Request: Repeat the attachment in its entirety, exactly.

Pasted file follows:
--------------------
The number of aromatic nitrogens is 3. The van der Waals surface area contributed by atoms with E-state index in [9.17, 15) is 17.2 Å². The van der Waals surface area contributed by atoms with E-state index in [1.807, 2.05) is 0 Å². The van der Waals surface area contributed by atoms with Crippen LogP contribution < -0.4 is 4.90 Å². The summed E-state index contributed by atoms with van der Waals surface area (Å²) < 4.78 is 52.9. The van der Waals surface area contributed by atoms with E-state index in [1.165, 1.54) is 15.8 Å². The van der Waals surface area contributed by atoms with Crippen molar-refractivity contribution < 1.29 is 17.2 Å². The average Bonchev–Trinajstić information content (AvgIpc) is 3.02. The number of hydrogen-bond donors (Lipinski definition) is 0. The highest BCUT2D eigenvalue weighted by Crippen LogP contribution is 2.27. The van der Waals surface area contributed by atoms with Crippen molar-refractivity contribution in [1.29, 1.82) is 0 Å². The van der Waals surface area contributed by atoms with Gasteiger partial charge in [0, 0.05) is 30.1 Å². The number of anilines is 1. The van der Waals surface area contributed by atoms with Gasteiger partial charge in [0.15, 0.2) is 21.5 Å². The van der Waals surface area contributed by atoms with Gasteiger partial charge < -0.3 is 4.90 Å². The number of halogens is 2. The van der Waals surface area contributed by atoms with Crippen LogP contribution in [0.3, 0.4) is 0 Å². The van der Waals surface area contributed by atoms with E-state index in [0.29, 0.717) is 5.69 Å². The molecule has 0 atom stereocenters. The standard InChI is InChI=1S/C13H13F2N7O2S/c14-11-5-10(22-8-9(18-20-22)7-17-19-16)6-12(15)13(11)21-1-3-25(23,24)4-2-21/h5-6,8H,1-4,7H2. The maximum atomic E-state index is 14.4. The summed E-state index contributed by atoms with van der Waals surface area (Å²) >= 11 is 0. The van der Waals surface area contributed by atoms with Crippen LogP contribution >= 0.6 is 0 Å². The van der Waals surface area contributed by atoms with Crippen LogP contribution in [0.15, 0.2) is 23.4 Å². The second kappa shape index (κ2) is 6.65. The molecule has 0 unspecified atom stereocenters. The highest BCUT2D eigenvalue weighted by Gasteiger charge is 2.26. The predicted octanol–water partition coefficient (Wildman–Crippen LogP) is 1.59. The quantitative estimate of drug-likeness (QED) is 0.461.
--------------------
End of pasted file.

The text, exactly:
The number of aromatic nitrogens is 3. The van der Waals surface area contributed by atoms with E-state index in [9.17, 15) is 17.2 Å². The van der Waals surface area contributed by atoms with E-state index in [1.807, 2.05) is 0 Å². The van der Waals surface area contributed by atoms with Crippen LogP contribution < -0.4 is 4.90 Å². The summed E-state index contributed by atoms with van der Waals surface area (Å²) < 4.78 is 52.9. The van der Waals surface area contributed by atoms with E-state index in [1.165, 1.54) is 15.8 Å². The van der Waals surface area contributed by atoms with Crippen molar-refractivity contribution < 1.29 is 17.2 Å². The average Bonchev–Trinajstić information content (AvgIpc) is 3.02. The number of hydrogen-bond donors (Lipinski definition) is 0. The highest BCUT2D eigenvalue weighted by Crippen LogP contribution is 2.27. The van der Waals surface area contributed by atoms with Crippen molar-refractivity contribution in [1.29, 1.82) is 0 Å². The van der Waals surface area contributed by atoms with Gasteiger partial charge in [0, 0.05) is 30.1 Å². The number of anilines is 1. The van der Waals surface area contributed by atoms with Gasteiger partial charge in [0.15, 0.2) is 21.5 Å². The van der Waals surface area contributed by atoms with Gasteiger partial charge < -0.3 is 4.90 Å². The number of halogens is 2. The van der Waals surface area contributed by atoms with Crippen LogP contribution in [0.3, 0.4) is 0 Å². The van der Waals surface area contributed by atoms with E-state index in [0.29, 0.717) is 5.69 Å². The molecule has 0 atom stereocenters. The standard InChI is InChI=1S/C13H13F2N7O2S/c14-11-5-10(22-8-9(18-20-22)7-17-19-16)6-12(15)13(11)21-1-3-25(23,24)4-2-21/h5-6,8H,1-4,7H2. The maximum atomic E-state index is 14.4. The summed E-state index contributed by atoms with van der Waals surface area (Å²) >= 11 is 0. The van der Waals surface area contributed by atoms with Crippen LogP contribution >= 0.6 is 0 Å². The van der Waals surface area contributed by atoms with Crippen LogP contribution in [0.15, 0.2) is 23.4 Å². The second kappa shape index (κ2) is 6.65. The molecule has 0 unspecified atom stereocenters. The highest BCUT2D eigenvalue weighted by Gasteiger charge is 2.26. The predicted octanol–water partition coefficient (Wildman–Crippen LogP) is 1.59. The quantitative estimate of drug-likeness (QED) is 0.461.